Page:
Initial results show the new system, which streamlines existing employment programs, has already helped 17,200 people, including 5,700 people receiving social assistance, secure employment in Peel, Hamilton-Niagara, and Muskoka-Kawartha.
“In the middle of the greatest labour shortage in a generation which is increasing the cost of living for families, we need all hands on deck,” said Monte McNaughton, Minister of Labour, Immigration, Training and Skills Development. “For too long, Ontario’s employment services have failed to help those who need them the most, with too many people – especially those on social assistance – falling through the cracks of a complicated system. That is why we are revolutionizing the system, so that anyone who wants to, can find a job they are proud of, earn a bigger paycheque and make their dreams a reality.”
Across Ontario, there are over 800,000 people on social assistance, many of whom use Ontario Works Employment Assistance to help them find jobs. Under the old system, however, only about one per cent leave Ontario Works for a job, with almost half returning soon after.
To help more of these individuals secure stable, rewarding careers, the government is integrating Ontario Works Employment Assistance and the Ontario Disability Support Program- Employment Supports program into Employment Ontario, creating a one-stop service that’s easy to use, focused on the needs of the local economy and provides job seekers with a suite of tailored employment services and supports.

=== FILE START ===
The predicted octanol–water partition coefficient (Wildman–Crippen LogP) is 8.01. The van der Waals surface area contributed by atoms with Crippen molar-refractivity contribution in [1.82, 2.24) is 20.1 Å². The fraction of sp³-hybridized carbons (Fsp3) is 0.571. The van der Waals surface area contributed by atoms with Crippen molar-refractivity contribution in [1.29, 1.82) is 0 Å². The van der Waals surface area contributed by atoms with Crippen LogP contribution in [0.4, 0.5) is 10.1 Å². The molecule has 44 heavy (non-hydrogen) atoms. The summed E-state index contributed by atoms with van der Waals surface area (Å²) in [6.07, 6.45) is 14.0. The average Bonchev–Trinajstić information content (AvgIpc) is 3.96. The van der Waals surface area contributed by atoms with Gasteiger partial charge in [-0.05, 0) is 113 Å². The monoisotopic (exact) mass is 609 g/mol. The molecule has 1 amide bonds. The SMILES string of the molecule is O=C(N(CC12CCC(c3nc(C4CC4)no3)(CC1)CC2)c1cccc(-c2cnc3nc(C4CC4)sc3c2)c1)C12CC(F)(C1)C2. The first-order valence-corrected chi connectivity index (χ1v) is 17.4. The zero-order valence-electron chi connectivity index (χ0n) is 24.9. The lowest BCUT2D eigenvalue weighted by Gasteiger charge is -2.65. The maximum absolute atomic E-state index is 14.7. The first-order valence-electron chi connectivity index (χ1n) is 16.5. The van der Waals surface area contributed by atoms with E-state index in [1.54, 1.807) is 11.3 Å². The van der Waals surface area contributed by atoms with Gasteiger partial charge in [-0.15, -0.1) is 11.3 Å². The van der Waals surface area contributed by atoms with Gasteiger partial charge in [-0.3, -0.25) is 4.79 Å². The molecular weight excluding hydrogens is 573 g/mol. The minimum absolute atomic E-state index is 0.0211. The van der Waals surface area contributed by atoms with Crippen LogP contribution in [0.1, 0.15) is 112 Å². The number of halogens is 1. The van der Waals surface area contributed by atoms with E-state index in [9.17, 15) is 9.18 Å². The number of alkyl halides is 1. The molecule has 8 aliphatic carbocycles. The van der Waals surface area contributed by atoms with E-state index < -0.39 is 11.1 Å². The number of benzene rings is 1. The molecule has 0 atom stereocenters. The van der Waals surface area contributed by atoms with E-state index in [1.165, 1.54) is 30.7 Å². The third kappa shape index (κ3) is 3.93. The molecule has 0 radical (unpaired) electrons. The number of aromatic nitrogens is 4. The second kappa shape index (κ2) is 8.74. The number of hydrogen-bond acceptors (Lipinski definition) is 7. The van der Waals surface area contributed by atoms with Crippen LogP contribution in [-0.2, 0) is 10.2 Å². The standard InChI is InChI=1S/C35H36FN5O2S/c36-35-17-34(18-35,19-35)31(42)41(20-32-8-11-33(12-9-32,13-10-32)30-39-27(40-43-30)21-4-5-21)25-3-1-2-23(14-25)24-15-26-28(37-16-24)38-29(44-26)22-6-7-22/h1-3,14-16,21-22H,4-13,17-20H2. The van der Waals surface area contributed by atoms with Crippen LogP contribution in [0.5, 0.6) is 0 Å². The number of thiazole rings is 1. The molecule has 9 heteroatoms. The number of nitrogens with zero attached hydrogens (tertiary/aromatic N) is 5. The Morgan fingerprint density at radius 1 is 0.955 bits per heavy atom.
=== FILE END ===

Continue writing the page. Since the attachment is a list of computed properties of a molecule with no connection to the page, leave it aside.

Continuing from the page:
“Our government will continue to deliver and expand programming that helps Ontarians who are able to work find meaningful employment,” said Dr. Merrilee Fullerton, Minister of Children, Community and Social Services. “Under the leadership of Premier Ford, and with the incredible work of Minister McNaughton, we are taking action to give people the tools they need to support themselves and their families.”
Each region of the province will be overseen by a system manager, which is responsible for delivering employment services in the catchment areas, managing existing service providers with performance-based financial incentives, and improving outcomes for jobseekers.
In total, service providers from the first three regions have already helped more than 52,000 people find a path to employment. The majority of these individuals are jobseekers who are at the greatest risk of long-term unemployment, including those with disabilities, have had prior involvement in the justice system, and at-risk youth.
“We are committed to supporting our community using a holistic approach that focuses on both employment retention and all-around wellness,” said Katherine Orban, General Manager, Employment Services, YMCA of Central East Ontario. “Working side-by-side with candidates, we use a strength-based approach to assist them every step of the way to find meaningful work.”
The changes build on the government’s ongoing efforts to attract, support, and protect workers, making Ontario the top place in the world to work, live and raise a family.